Jump in doctoral graduates over past decade offers opportunity for “brain gain” in Canada’s post-secondary sector and beyond.

26
June
2019

Grad school might be fear-inducing, given the online proliferation of horror stories of research gone wrong. But for most PhD students at the University of Alberta, the long hours, gruelling revisions and looming deadlines are a launching pad to a meaningful career. 

A new labour market outcome study conducted by the U of A tracked 4,365 PhDs graduating over a 12-year period ending in 2017. It found that 56 per cent remained on campuses, another 29 per cent work in the private sector and 12 per cent are in the public sector.

 

Half are either in tenure track academic positions or in professions like law and engineering. Another 14 per cent are scientists or researchers working outside the post-secondary sector.

The study also found a net “brain gain” of 831 PhDs, thanks largely to international students, nearly two-thirds o...

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26
June
2019

Injury expert recommends roll bars, driver training for quad riders

Goal to prevent death by crushing or suffocation.

A controversial new law proposed in Australia to make roll bars mandatory on all quads is a model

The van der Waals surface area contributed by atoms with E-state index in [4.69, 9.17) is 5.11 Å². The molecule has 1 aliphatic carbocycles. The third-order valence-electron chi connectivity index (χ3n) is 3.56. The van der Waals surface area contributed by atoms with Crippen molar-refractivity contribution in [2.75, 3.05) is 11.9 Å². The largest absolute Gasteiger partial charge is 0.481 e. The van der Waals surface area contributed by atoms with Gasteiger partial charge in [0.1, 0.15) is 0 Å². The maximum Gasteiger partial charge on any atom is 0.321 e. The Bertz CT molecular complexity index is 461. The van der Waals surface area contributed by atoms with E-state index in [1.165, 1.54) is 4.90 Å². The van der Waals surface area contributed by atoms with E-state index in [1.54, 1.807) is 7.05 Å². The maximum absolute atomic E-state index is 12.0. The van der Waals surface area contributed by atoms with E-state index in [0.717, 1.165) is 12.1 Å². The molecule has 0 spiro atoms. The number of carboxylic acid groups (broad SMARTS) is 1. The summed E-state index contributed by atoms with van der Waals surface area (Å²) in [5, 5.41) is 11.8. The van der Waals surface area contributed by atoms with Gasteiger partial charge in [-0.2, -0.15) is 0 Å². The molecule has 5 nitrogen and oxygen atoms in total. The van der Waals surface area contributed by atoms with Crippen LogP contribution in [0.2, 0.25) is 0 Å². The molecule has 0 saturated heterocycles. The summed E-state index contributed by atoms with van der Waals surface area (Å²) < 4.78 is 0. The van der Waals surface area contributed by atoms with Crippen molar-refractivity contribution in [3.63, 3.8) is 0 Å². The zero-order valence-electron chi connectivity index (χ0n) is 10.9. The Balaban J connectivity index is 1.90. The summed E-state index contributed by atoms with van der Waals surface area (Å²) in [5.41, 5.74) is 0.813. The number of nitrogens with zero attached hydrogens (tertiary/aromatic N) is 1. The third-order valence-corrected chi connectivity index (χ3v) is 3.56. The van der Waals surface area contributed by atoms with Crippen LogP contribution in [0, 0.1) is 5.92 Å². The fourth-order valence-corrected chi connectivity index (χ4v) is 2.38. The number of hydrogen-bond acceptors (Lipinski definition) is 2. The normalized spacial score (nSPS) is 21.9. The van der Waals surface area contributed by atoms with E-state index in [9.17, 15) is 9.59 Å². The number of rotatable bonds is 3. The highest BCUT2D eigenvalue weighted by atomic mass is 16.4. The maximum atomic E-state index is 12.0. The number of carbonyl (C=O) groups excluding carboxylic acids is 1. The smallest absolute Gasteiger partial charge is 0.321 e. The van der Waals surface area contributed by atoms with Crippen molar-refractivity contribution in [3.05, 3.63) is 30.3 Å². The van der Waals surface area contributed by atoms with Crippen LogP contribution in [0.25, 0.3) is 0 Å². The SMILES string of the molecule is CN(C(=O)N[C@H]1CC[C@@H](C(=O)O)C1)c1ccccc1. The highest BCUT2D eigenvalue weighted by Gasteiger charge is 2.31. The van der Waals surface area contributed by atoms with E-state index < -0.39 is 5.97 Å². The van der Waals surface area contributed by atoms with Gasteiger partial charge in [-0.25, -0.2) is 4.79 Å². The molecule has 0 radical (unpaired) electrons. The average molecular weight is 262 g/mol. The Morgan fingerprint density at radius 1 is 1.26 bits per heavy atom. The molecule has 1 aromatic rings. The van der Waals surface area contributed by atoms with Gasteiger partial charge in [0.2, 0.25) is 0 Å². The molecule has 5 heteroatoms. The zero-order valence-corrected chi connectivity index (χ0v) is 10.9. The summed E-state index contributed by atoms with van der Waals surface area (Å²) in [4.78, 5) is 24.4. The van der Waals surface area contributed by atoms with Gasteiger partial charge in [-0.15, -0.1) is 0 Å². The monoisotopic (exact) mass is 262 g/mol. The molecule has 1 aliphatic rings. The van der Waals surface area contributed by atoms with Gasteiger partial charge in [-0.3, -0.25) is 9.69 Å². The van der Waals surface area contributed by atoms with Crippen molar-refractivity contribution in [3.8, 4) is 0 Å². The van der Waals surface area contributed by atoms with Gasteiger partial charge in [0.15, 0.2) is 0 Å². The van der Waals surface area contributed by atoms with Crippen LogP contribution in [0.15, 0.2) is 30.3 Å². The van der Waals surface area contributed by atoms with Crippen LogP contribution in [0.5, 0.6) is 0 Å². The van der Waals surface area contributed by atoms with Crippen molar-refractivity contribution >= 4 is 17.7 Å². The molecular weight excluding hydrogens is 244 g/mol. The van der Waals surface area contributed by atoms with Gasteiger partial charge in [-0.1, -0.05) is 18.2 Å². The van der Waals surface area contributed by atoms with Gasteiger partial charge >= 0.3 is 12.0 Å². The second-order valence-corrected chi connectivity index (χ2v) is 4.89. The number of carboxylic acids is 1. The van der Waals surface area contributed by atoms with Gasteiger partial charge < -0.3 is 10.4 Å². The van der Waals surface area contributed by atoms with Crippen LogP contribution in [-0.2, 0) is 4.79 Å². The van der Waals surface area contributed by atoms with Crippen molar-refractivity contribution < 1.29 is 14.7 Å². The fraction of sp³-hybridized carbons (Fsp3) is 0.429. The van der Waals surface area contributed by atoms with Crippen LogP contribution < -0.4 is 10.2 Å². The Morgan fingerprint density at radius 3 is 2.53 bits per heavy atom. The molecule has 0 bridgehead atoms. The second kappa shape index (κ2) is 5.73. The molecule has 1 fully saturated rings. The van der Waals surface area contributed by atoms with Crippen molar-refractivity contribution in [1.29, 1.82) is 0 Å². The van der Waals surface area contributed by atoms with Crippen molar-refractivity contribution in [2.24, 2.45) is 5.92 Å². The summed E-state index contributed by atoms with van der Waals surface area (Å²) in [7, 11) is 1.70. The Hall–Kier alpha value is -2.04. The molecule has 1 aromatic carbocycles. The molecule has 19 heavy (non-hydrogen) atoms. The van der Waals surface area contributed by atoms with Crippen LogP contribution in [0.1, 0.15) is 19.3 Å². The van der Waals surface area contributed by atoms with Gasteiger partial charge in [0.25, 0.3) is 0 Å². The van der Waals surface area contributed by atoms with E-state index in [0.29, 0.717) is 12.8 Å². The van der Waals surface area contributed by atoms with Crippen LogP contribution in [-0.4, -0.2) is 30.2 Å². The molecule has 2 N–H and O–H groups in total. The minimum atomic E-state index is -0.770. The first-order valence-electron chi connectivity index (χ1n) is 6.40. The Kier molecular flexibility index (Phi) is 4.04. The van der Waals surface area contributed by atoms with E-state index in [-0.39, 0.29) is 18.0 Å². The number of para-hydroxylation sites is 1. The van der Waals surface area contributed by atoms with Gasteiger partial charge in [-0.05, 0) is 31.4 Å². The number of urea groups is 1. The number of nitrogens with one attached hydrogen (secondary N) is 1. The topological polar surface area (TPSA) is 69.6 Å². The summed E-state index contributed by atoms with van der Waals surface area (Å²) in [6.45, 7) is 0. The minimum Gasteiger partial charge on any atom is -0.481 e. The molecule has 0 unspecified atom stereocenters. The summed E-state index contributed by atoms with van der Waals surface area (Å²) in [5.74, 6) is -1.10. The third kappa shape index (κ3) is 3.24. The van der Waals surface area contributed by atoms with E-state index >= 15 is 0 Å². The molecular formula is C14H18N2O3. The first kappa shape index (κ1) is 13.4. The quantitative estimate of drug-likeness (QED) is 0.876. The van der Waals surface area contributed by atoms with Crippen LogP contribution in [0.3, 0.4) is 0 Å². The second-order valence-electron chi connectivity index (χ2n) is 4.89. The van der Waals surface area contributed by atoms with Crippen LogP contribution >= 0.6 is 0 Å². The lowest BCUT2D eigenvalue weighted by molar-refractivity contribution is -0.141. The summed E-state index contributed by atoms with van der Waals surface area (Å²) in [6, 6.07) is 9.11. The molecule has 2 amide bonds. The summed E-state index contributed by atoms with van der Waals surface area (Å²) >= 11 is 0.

26
June
2019

Highway medians are a food source for wildlife, study shows

Small mammals are foraging in vegetation growing in medians—and getting to it by using passages meant to help them cross highways, according to U of A biologist.

Small animals such as weasels, mink and chipmunks are using highway medians as food sources,
25
June
2019

New website helps people avoid swimmer’s itch

Online resource created by U of A researchers lets people report cases in lakes across North America, alert others and learn more about the common water rash.

People wondering about catching swimmer’s itch can get in the know with a University of Alberta
24
June
2019

Too much screen time hurts toddlers’ social skills, new study shows

More screen time linked with increased trouble relating to others and following rules, and higher likelihood of displaying disruptive behaviour.

Toddlers who spend too much time watching television or using devices like tablets have been shown